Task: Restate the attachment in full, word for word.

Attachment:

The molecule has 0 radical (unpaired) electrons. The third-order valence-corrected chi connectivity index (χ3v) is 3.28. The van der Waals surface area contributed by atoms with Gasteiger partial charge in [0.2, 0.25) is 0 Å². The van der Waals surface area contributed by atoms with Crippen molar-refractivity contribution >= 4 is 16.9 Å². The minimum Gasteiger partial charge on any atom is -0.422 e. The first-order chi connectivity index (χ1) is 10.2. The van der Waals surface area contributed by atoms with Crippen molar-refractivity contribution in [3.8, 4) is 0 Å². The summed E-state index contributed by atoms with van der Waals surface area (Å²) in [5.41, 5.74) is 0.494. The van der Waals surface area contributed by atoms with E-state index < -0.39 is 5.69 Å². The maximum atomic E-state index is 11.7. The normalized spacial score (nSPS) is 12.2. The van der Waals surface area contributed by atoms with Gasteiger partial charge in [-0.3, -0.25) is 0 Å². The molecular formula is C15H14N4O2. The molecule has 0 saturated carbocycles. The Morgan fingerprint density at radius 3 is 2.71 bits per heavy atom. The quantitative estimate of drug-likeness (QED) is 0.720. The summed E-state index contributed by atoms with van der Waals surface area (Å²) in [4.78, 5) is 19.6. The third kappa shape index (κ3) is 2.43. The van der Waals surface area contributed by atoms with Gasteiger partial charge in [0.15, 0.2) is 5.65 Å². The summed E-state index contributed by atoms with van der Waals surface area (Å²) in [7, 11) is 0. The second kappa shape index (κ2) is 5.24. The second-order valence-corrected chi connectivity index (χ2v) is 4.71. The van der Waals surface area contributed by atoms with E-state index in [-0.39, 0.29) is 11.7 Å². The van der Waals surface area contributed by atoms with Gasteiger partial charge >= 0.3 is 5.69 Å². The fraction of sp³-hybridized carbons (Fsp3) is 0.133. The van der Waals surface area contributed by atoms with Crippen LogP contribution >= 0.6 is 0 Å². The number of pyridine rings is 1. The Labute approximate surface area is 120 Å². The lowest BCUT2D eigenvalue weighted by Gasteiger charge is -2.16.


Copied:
The molecule has 0 radical (unpaired) electrons. The third-order valence-corrected chi connectivity index (χ3v) is 3.28. The van der Waals surface area contributed by atoms with Gasteiger partial charge in [0.2, 0.25) is 0 Å². The van der Waals surface area contributed by atoms with Crippen molar-refractivity contribution >= 4 is 16.9 Å². The minimum Gasteiger partial charge on any atom is -0.422 e. The first-order chi connectivity index (χ1) is 10.2. The van der Waals surface area contributed by atoms with Crippen molar-refractivity contribution in [3.8, 4) is 0 Å². The summed E-state index contributed by atoms with van der Waals surface area (Å²) in [5.41, 5.74) is 0.494. The van der Waals surface area contributed by atoms with E-state index < -0.39 is 5.69 Å². The maximum atomic E-state index is 11.7. The normalized spacial score (nSPS) is 12.2. The van der Waals surface area contributed by atoms with Gasteiger partial charge in [-0.3, -0.25) is 0 Å². The molecular formula is C15H14N4O2. The molecule has 0 saturated carbocycles. The Morgan fingerprint density at radius 3 is 2.71 bits per heavy atom. The quantitative estimate of drug-likeness (QED) is 0.720. The summed E-state index contributed by atoms with van der Waals surface area (Å²) in [4.78, 5) is 19.6. The third kappa shape index (κ3) is 2.43. The van der Waals surface area contributed by atoms with Gasteiger partial charge in [0.15, 0.2) is 5.65 Å². The summed E-state index contributed by atoms with van der Waals surface area (Å²) in [7, 11) is 0. The second kappa shape index (κ2) is 5.24. The second-order valence-corrected chi connectivity index (χ2v) is 4.71. The van der Waals surface area contributed by atoms with E-state index in [-0.39, 0.29) is 11.7 Å². The van der Waals surface area contributed by atoms with Gasteiger partial charge >= 0.3 is 5.69 Å². The fraction of sp³-hybridized carbons (Fsp3) is 0.133. The van der Waals surface area contributed by atoms with Crippen LogP contribution >= 0.6 is 0 Å². The number of pyridine rings is 1. The Labute approximate surface area is 120 Å². The lowest BCUT2D eigenvalue weighted by Gasteiger charge is -2.16.